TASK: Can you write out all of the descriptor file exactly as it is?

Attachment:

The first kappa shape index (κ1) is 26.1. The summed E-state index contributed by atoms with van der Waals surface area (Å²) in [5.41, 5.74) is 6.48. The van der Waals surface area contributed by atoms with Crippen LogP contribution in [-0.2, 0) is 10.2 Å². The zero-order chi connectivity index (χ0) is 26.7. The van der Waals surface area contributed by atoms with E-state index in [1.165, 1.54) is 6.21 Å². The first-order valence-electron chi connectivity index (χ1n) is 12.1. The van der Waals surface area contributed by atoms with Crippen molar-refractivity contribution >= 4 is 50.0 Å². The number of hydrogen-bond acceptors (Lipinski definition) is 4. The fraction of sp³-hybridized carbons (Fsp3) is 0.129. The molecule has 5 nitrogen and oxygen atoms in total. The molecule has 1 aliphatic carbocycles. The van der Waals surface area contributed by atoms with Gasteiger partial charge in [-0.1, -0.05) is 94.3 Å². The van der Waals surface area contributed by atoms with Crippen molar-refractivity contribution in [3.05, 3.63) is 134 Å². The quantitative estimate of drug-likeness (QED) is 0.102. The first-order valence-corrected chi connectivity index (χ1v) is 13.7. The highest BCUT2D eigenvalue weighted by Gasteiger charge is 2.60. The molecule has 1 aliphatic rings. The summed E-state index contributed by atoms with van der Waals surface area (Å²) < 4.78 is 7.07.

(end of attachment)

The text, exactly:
The first kappa shape index (κ1) is 26.1. The summed E-state index contributed by atoms with van der Waals surface area (Å²) in [5.41, 5.74) is 6.48. The van der Waals surface area contributed by atoms with Crippen LogP contribution in [-0.2, 0) is 10.2 Å². The zero-order chi connectivity index (χ0) is 26.7. The van der Waals surface area contributed by atoms with E-state index in [1.165, 1.54) is 6.21 Å². The first-order valence-electron chi connectivity index (χ1n) is 12.1. The van der Waals surface area contributed by atoms with Crippen molar-refractivity contribution >= 4 is 50.0 Å². The number of hydrogen-bond acceptors (Lipinski definition) is 4. The fraction of sp³-hybridized carbons (Fsp3) is 0.129. The molecule has 5 nitrogen and oxygen atoms in total. The molecule has 1 aliphatic carbocycles. The van der Waals surface area contributed by atoms with Gasteiger partial charge in [-0.1, -0.05) is 94.3 Å². The van der Waals surface area contributed by atoms with Crippen molar-refractivity contribution in [3.05, 3.63) is 134 Å². The quantitative estimate of drug-likeness (QED) is 0.102. The first-order valence-corrected chi connectivity index (χ1v) is 13.7. The highest BCUT2D eigenvalue weighted by Gasteiger charge is 2.60. The molecule has 1 aliphatic rings. The summed E-state index contributed by atoms with van der Waals surface area (Å²) < 4.78 is 7.07.